Show simple item record

dc.contributor.authorBieber, Florian
dc.date.accessioned2009-03-14T00:57:00Z
dc.date.available2009-03-14T00:57:00Z
dc.date.issued2009-03-14T00:57:00Z
dc.identifier.urihttps://hdl.handle.net/1813/12110
dc.descriptionInterview with Florian Bieber, lecturer in East European Politics at the University of Kent in Canterbury, England. Interview conducted in Ithaca, NY on March 13, 2009. Dr. Bieber has worked in Belgrade (Serbia) and Sarajevo (Bosnia-Herzegovina) for the European Centre for Minority Issues and has taught at the Central European University, at the University of Sarajevo and at the University of Bologna. He is also the author of a book about Serbian nationalism, entitled Nationalism in Serbia from the Death of Tito to the Fall of Milosevic (Muenster: Lit Verlag, 2005, in German), and another book, Post-War Bosnia: Ethnic Structure, Inequality and Governance of the Public Sector (London: Palgrave, 2006). He?s at Cornell this spring semester of 2009 as the Luigi Einaudi Chair in European and International Studies.en_US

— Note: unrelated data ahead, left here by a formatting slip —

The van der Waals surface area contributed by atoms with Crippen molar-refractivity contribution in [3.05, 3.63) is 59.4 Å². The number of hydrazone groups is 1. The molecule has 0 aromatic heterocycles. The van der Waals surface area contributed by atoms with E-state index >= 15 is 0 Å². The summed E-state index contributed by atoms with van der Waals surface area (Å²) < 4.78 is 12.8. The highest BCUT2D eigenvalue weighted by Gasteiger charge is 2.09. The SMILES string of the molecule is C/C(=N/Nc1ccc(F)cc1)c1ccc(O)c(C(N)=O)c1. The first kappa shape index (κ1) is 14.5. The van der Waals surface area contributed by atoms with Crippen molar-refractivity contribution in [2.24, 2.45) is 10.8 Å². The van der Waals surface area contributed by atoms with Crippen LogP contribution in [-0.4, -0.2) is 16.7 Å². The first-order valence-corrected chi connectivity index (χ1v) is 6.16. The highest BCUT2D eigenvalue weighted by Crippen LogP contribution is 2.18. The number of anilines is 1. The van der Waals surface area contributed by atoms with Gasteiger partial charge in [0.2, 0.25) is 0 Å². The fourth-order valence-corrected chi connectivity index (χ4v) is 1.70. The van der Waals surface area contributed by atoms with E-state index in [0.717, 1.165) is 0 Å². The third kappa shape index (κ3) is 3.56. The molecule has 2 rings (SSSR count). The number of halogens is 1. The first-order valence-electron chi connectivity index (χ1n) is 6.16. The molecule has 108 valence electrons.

dc.description.abstractBieber's current book project (01:30) Bieber's reflections on the 20th anniversary of 1989 (02:00) On Bieber's background in political science and history (03:19) When interdisciplinarity works best (5:22) On the "ghettoization" of the Balkans and its causes/possible solutions (6:30) Unique contribution of our field to other fields (9:38) Addressing the ongoing perception of a division of Europe into "East" and "West" (12:04) On Bieber's interest in the study of nationalism (16:17) Is there such a thing as "good nationalism"? (19:12) On Bieber's "European" upbringing and early education (21:34) Bieber on experiences/opportunities all Europeans should ideally have (24:56) On the future of Southeastern Europe (26:17)en_US
dc.language.isoen_USen_US
dc.subjectinterviewen_US
dc.titleInterview with Florian Bieberen_US
dc.typeinterviewen_US
dc.description.audio1_ruh0kx63en_US


Files in this item

Thumbnail

This item appears in the following Collection(s)

Show simple item record

Statistics